We should maintain that if an interpretation of any word in any religion leads to disharmony and does not positively further the welfare of the many, then such an interpretation is to be regarded as wrong; that is, against the will of God, or as the working of Satan or Mara.

Buddhadasa Bikkhu, a Thai Buddhist Monk

Wednesday, July 10, 2013

The Evolution of Our Faith

Evolution is not just a biological phenomenon.  It is built into us culturally as well.  And where we seem to be evolving is away from violence and toward nonviolence, away from injustice and toward justice, and away from discrimination and toward inclusiveness.  It is likely that we are still in the early stages of our social and ethical evolution, and its prospects for success are not clear.  We may consume our planet and ourselves before the arc of our evolution has a chance to fully kick in and take us back from the brink (or lead us around the brink, or show us how to leap across it).  Or it may well be that we evolve toward the Kingdom faster (if only slightly faster) than we destroy ourselves and our world.

Theologically, we can understand evolution as being both a divine test and a manifestation of God's grace.  Why we have been created in the way we are is beyond our knowing, at least now.  Why we can't just be perfect and skip the massive amounts of pain and suffering that are a part of evolution is also beyond our knowing.  It is true that the pain and the beauty of our evolutionary experience are deeply entwined and in their intimate dance lies a truth we keep reaching for and never quite grasp.  The Test and the Grace are two sides of the same coin—perhaps dimly like the athlete who must invest hours of dreary sweat and physical pain in pursuing that instance of victorious glory.  Or, more powerfully, the reality of both the Test and Grace, that is Cross and Resurrection, are exposed to our view in the person of Jesus Christ.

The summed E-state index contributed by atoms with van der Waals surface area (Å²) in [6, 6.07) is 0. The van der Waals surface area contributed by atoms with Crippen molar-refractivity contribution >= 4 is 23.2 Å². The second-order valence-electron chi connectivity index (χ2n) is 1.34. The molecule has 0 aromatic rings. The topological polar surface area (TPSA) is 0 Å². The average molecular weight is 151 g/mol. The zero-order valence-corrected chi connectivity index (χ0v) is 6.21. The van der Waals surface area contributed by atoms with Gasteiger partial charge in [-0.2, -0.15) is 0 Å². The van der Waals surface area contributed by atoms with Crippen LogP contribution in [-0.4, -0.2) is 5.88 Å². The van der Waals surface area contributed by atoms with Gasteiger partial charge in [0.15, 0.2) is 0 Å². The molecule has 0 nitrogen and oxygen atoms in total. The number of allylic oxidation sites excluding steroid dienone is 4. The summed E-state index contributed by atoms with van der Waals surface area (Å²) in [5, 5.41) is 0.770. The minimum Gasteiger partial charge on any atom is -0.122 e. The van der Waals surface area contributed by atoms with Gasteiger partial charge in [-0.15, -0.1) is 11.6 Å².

Theology evolves as well, and a key moment in our Protestant corner of that evolution came with the dawning realization that in spite of certain very clear biblical passages we can, should, and must open the gates of opportunity for full service and authority in the church to women.  The battle for racial equality has been of central importance in American society, but it has been the battle for gender equality in the church that has brought us face to face with the need to balance doctrine with justice—actually to tip the scales of faith in the direction of justice over doctrine and the social injustices that sometimes accompany our doctrines.  We are learning thus to see the Other who is not our gender, race, ethnicity, political suasion, sexual orientation, or religion as being fully within the shade of God's grace.    In this evolutionary direction lies the Kingdom of God's love, justice, and peace.  Amen.